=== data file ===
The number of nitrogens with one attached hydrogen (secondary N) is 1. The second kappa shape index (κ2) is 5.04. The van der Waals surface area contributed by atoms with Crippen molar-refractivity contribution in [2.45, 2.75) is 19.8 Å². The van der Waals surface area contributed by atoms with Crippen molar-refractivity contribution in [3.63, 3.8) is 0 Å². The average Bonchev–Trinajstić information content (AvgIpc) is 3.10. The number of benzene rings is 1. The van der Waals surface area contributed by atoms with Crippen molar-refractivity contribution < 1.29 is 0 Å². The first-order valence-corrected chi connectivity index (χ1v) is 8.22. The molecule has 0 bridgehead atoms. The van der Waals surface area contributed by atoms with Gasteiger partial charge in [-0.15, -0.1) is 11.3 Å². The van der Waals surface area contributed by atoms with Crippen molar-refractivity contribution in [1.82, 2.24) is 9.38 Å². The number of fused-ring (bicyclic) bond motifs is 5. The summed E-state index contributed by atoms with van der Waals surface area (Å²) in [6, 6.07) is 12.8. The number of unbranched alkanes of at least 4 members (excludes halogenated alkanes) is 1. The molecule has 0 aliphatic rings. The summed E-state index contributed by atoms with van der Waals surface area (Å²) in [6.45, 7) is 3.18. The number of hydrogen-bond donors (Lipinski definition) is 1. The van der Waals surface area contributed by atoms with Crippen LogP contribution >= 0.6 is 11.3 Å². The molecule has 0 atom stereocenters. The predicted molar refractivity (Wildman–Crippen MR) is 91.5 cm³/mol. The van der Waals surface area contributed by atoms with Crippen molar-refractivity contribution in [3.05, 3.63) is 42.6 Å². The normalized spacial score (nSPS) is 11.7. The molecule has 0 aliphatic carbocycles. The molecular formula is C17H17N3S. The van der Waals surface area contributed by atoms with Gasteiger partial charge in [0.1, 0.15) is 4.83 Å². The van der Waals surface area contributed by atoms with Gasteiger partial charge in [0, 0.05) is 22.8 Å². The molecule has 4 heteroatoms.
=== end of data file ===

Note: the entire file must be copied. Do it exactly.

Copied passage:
The number of nitrogens with one attached hydrogen (secondary N) is 1. The second kappa shape index (κ2) is 5.04. The van der Waals surface area contributed by atoms with Crippen molar-refractivity contribution in [2.45, 2.75) is 19.8 Å². The van der Waals surface area contributed by atoms with Crippen molar-refractivity contribution in [3.63, 3.8) is 0 Å². The average Bonchev–Trinajstić information content (AvgIpc) is 3.10. The number of benzene rings is 1. The van der Waals surface area contributed by atoms with Crippen molar-refractivity contribution < 1.29 is 0 Å². The first-order valence-corrected chi connectivity index (χ1v) is 8.22. The molecule has 0 bridgehead atoms. The van der Waals surface area contributed by atoms with Gasteiger partial charge in [-0.15, -0.1) is 11.3 Å². The van der Waals surface area contributed by atoms with Crippen molar-refractivity contribution in [1.82, 2.24) is 9.38 Å². The number of fused-ring (bicyclic) bond motifs is 5. The summed E-state index contributed by atoms with van der Waals surface area (Å²) in [6, 6.07) is 12.8. The number of unbranched alkanes of at least 4 members (excludes halogenated alkanes) is 1. The molecule has 0 aliphatic rings. The summed E-state index contributed by atoms with van der Waals surface area (Å²) in [6.45, 7) is 3.18. The number of hydrogen-bond donors (Lipinski definition) is 1. The van der Waals surface area contributed by atoms with Crippen LogP contribution >= 0.6 is 11.3 Å². The molecule has 0 atom stereocenters. The predicted molar refractivity (Wildman–Crippen MR) is 91.5 cm³/mol. The van der Waals surface area contributed by atoms with Crippen molar-refractivity contribution in [3.05, 3.63) is 42.6 Å². The normalized spacial score (nSPS) is 11.7. The molecule has 0 aliphatic carbocycles. The molecular formula is C17H17N3S. The van der Waals surface area contributed by atoms with Gasteiger partial charge in [0.1, 0.15) is 4.83 Å². The van der Waals surface area contributed by atoms with Gasteiger partial charge in [0, 0.05) is 22.8 Å². The molecule has 4 heteroatoms.